Here's Some Reality

Here's Some Reality

April 26, 2013

I got a call from a TV reality show production company in California. The guy wanted to know if I had heard of anyone who “jousted” or otherwise engaged in metal-to-metal combat with construction equipment. His company thinks there’s a possible market for such a show; in fact, he said there’s a “level of interest from several networks.”

Picture “Jackass” on tracks, I guess.

Bad idea. And I told him so, even though it’s fun to think about an operator triumphantly jumping down from a cab, throwing his hardhat and yelling at the crowd, “Are you not entertained?!

Obviously, there are safety problems. I’m only scratching the surface, but you might see hydraulic oil from ruptured hoses flying all over the place. And there’s the fact that ROPS and FOPS only will go so far in protecting operators. You really don’t want to apply today’s torque and hydraulic power against another human being, no matter what kind of a machine he’s sitting in or what it might be plated with to make it look tough for TV.

There’s also the issue of equipment availability. One of the reasons we’re assaulted with so much reality TV is that it’s far cheaper to produce than traditional series' programming, so it’s doubtful the show would buy its own equipment.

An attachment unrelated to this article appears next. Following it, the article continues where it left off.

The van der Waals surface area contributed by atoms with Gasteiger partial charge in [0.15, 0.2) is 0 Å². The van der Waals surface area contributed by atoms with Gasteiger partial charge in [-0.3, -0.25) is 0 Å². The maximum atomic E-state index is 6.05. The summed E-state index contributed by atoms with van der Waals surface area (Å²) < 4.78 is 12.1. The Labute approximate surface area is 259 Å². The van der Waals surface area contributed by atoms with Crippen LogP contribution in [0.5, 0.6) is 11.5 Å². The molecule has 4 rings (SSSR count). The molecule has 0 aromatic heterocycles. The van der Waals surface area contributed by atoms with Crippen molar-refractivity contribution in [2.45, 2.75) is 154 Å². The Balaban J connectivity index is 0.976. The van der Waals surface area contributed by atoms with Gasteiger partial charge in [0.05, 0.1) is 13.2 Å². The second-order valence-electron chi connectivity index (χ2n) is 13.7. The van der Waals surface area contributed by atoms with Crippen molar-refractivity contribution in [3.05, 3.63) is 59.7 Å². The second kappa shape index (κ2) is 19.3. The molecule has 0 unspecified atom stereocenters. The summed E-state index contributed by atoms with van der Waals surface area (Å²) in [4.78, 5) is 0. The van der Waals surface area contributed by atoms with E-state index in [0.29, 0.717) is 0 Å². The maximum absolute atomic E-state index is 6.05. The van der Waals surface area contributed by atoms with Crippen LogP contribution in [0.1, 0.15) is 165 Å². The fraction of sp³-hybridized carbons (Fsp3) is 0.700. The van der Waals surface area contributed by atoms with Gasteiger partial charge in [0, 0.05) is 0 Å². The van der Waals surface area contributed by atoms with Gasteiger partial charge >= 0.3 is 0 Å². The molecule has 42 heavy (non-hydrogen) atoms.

What manufacturer in their right mind is going to donate iron only to watch it being destroyed? Who wants their name associated with unsafe practices? Not even the most desperate marketer. Rental is a problem, too. Imagine slinking back to the rental yard with an excavator with a boom that’s been used for jousting. Yep, you just bought it, along with some hefty legal fees.

After I finished leaking diesel fuel on this gentleman’s parade, I tried to pitch him to give us a little something we can be proud of as an industry. There’s already enough bad stuff going on out there.

My idea: profile a fleet manager or contractor who has to solve a myriad of problems every day to get jobs done, despite economic, competitive, mechanical, regulatory and other issues.

It’s not as far-fetched as it sounds. In a previous life, I occasionally had to review footage from Discovery Channel's “Swamp Loggers” before it aired to make sure a certain piece of equipment was being portrayed in a proper and safe light.

That show covers the challenges logger Bobby Goodson has to go through in the course of his work, such as downtime, weather, property line disputes, pressure to produce—it’s all there. The show is much more compelling than any trumped-up MMA with skid steers because it takes you inside an interesting job that not too many people know about. It’s a matter of reality versus what I like to call “arranged reality.”

Don’t think it will sell? “Swamp Loggers” has been on for four seasons.

Come back to me when you can do better, Mr. Producer.

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